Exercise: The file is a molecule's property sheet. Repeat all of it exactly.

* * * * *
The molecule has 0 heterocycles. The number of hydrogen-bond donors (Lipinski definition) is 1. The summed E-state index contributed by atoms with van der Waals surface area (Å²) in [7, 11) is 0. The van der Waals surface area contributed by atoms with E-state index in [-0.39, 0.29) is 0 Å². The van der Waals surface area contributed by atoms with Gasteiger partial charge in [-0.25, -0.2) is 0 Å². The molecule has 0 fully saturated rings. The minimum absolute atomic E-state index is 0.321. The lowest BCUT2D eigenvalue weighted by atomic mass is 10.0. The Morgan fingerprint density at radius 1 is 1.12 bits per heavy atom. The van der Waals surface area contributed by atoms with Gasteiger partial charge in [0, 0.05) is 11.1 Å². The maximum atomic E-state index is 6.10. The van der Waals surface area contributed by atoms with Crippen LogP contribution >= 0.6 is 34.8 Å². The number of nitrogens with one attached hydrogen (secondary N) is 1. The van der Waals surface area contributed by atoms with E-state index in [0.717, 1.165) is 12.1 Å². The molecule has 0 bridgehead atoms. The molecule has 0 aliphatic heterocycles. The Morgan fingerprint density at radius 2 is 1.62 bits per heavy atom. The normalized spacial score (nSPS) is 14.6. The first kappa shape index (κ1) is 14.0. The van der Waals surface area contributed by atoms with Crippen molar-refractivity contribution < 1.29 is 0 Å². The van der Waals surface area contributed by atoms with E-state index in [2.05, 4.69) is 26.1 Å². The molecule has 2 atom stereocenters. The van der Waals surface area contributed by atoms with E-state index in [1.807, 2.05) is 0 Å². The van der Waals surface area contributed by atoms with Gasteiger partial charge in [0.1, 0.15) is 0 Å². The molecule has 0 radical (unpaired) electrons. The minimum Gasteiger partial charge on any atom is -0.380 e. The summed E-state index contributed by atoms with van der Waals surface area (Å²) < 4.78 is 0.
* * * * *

The molecule has 0 heterocycles. The number of hydrogen-bond donors (Lipinski definition) is 1. The summed E-state index contributed by atoms with van der Waals surface area (Å²) in [7, 11) is 0. The van der Waals surface area contributed by atoms with E-state index in [-0.39, 0.29) is 0 Å². The van der Waals surface area contributed by atoms with Gasteiger partial charge in [-0.25, -0.2) is 0 Å². The molecule has 0 fully saturated rings. The minimum absolute atomic E-state index is 0.321. The lowest BCUT2D eigenvalue weighted by atomic mass is 10.0. The Morgan fingerprint density at radius 1 is 1.12 bits per heavy atom. The van der Waals surface area contributed by atoms with Gasteiger partial charge in [0, 0.05) is 11.1 Å². The maximum atomic E-state index is 6.10. The van der Waals surface area contributed by atoms with Crippen LogP contribution >= 0.6 is 34.8 Å². The number of nitrogens with one attached hydrogen (secondary N) is 1. The van der Waals surface area contributed by atoms with E-state index in [0.717, 1.165) is 12.1 Å². The molecule has 0 bridgehead atoms. The molecule has 0 aliphatic heterocycles. The Morgan fingerprint density at radius 2 is 1.62 bits per heavy atom. The normalized spacial score (nSPS) is 14.6. The first kappa shape index (κ1) is 14.0. The van der Waals surface area contributed by atoms with Crippen molar-refractivity contribution < 1.29 is 0 Å². The van der Waals surface area contributed by atoms with E-state index in [2.05, 4.69) is 26.1 Å². The molecule has 2 atom stereocenters. The van der Waals surface area contributed by atoms with E-state index in [1.807, 2.05) is 0 Å². The van der Waals surface area contributed by atoms with Gasteiger partial charge in [0.1, 0.15) is 0 Å². The molecule has 0 radical (unpaired) electrons. The minimum Gasteiger partial charge on any atom is -0.380 e. The summed E-state index contributed by atoms with van der Waals surface area (Å²) < 4.78 is 0.